European asset managers showed resilience despite a 9% drop in revenues and a 1.5% dip in assets under management to €10.4 trn in the first half of 2020 compared to the same time frame last year, according to Moody’s Investors Services. latest semi-annual update on the sector,
The average EBITDA margin of independent asset managers within Moody’s surveyed group fell to 27% during the first half of 2020, from 30% in the second half of 2019. The decline reflects lower management fees during the period while costs remained broadly unchanged.
The ratings agency said that a slump in financial markets in the first quarter was largely reversed in the second quarter thanks to the unprecedented help of central bank intervention and widespread government stimulus that boosted global equity markets.
Overall, while there were net outflows in the first quarter, investors put more money in than they withdrew in the second quarter. Moody’s noted that the main beneficiaries were mainly money market and fixed income products, reflecting investor caution.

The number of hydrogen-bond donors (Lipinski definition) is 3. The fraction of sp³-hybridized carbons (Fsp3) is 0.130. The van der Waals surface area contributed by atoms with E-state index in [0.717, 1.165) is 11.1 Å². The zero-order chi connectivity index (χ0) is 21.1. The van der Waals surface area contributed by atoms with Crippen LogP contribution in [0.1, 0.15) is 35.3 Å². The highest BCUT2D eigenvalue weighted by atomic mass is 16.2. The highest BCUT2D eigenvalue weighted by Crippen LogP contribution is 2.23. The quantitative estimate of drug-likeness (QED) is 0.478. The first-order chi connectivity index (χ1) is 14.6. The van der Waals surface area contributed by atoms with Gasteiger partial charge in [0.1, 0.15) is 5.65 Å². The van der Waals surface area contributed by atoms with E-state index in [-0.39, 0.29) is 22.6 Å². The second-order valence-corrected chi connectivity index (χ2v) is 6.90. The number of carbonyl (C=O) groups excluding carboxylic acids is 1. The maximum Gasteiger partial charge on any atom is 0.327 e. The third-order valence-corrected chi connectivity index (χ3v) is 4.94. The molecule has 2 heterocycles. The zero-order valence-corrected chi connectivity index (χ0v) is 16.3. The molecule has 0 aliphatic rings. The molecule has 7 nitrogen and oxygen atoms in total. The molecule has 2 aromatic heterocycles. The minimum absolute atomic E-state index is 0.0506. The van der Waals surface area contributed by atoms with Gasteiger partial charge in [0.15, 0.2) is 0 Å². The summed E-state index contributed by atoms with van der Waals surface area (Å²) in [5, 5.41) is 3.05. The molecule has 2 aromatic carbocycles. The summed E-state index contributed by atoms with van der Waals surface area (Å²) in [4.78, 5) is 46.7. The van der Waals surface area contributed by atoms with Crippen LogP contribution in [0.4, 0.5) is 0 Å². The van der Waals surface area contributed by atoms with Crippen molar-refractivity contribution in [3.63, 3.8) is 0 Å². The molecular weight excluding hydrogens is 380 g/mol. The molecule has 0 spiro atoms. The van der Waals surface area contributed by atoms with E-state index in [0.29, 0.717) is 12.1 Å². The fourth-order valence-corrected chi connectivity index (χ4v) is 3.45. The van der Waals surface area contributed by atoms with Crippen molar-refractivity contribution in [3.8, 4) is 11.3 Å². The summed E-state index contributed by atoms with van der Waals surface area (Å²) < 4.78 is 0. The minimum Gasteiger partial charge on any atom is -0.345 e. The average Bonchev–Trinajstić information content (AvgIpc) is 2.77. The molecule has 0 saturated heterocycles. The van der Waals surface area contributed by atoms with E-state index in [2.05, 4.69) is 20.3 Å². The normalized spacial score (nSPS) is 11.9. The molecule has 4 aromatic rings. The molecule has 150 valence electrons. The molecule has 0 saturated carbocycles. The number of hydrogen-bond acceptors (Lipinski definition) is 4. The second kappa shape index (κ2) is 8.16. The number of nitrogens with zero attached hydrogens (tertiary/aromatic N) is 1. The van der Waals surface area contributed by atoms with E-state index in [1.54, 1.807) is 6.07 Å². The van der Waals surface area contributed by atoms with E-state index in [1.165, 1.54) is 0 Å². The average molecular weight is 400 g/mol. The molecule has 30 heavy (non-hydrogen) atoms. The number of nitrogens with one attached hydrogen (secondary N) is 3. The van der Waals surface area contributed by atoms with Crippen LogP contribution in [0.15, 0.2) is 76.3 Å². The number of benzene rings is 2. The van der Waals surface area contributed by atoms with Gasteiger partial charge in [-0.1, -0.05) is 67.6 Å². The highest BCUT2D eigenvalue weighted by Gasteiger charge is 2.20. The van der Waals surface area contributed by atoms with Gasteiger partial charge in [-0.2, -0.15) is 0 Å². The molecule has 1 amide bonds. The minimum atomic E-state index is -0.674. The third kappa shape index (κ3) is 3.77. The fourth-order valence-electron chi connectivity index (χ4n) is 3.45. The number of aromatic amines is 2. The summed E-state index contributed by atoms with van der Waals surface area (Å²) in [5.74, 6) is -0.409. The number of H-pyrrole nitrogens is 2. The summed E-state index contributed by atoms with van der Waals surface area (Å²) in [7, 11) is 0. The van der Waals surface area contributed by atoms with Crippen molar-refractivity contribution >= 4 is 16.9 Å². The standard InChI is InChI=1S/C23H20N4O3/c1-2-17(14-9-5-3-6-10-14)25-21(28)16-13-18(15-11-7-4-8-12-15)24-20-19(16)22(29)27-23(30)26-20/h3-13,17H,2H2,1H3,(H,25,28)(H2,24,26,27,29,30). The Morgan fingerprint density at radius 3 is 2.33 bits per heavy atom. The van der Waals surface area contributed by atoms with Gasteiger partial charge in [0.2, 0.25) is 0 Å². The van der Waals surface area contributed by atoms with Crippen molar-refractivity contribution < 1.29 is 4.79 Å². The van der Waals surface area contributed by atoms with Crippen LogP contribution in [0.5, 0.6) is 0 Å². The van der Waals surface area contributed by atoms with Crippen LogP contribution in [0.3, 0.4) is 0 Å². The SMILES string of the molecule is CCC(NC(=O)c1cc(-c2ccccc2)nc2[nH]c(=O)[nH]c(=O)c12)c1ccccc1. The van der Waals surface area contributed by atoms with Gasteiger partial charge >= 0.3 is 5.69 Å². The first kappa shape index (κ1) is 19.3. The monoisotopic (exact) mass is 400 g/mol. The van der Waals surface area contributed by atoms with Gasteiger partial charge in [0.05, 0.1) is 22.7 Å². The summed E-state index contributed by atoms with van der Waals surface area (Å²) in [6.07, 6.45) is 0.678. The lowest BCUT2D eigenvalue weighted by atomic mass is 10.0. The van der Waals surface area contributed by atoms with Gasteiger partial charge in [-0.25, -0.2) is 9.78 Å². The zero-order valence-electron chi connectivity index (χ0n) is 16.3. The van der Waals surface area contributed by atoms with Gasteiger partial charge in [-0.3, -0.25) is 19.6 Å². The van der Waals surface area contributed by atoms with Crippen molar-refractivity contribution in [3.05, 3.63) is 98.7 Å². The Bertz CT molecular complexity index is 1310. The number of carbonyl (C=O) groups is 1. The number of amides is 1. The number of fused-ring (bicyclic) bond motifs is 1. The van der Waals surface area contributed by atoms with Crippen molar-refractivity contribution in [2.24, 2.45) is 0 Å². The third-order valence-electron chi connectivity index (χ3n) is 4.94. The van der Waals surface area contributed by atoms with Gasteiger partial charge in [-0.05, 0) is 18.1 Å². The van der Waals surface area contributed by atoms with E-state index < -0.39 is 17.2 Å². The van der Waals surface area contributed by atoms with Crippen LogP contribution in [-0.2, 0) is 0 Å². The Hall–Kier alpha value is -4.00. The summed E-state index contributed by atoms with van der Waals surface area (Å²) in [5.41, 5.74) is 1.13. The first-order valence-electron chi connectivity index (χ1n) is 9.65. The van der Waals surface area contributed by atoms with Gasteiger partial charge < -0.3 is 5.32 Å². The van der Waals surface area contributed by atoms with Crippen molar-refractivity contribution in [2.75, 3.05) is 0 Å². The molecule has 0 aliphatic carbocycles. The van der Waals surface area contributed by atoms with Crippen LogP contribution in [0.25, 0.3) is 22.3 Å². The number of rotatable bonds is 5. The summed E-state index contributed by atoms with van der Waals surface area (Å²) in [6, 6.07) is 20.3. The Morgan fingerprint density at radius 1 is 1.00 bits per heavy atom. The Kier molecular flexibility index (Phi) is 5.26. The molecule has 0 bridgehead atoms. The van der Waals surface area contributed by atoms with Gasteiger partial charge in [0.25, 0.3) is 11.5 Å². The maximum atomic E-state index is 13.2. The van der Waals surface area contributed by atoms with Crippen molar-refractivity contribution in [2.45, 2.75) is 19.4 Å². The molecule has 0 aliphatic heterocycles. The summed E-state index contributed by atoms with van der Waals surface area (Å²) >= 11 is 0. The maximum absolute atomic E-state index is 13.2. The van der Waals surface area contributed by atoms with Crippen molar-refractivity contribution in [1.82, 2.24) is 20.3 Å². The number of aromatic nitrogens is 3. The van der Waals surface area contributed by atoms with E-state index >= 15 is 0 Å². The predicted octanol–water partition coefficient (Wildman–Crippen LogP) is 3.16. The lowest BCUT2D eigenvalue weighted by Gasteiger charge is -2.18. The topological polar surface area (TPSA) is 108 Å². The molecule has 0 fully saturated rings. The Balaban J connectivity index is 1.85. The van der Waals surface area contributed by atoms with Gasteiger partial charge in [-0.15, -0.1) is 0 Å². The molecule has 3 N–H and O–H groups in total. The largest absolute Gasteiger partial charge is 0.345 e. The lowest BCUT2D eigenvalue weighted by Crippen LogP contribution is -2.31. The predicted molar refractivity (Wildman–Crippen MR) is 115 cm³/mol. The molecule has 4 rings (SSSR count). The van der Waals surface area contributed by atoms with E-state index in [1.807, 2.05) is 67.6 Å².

Sustainable investing has also emerged as a strong trend during the first half. While European funds reported net outflows of €125 bn overall during the first quarter, sustainable funds attracted €26 bn of net inflows, according to Morningstar data.
Moody’s cautioned that the rest of the year could be difficult given a spike in cases in many jurisdictions, leading to tighter restrictions in countries such as the UK, France and Spain. Recovery could be further threatened by a no deal Brexit.
“The positive performance of financial markets since the first quarter of the year means management fees and margins could recover in the second half of the year,” said Marina Cremonese, a vice president and senior analyst at Moody’s. “However, we remain cautious as market risk is still high given the slower than anticipated economic recovery from the initial coronavirus shock, as well as the strong resurgence of Covid-19 cases.”
In general, European markets have performed less well than those in the US. The FTSE 100 is currently around 25% down from its pre pandemic levels while Eurostoxx 600 is back to its mid-March levels but still down 7% for the year.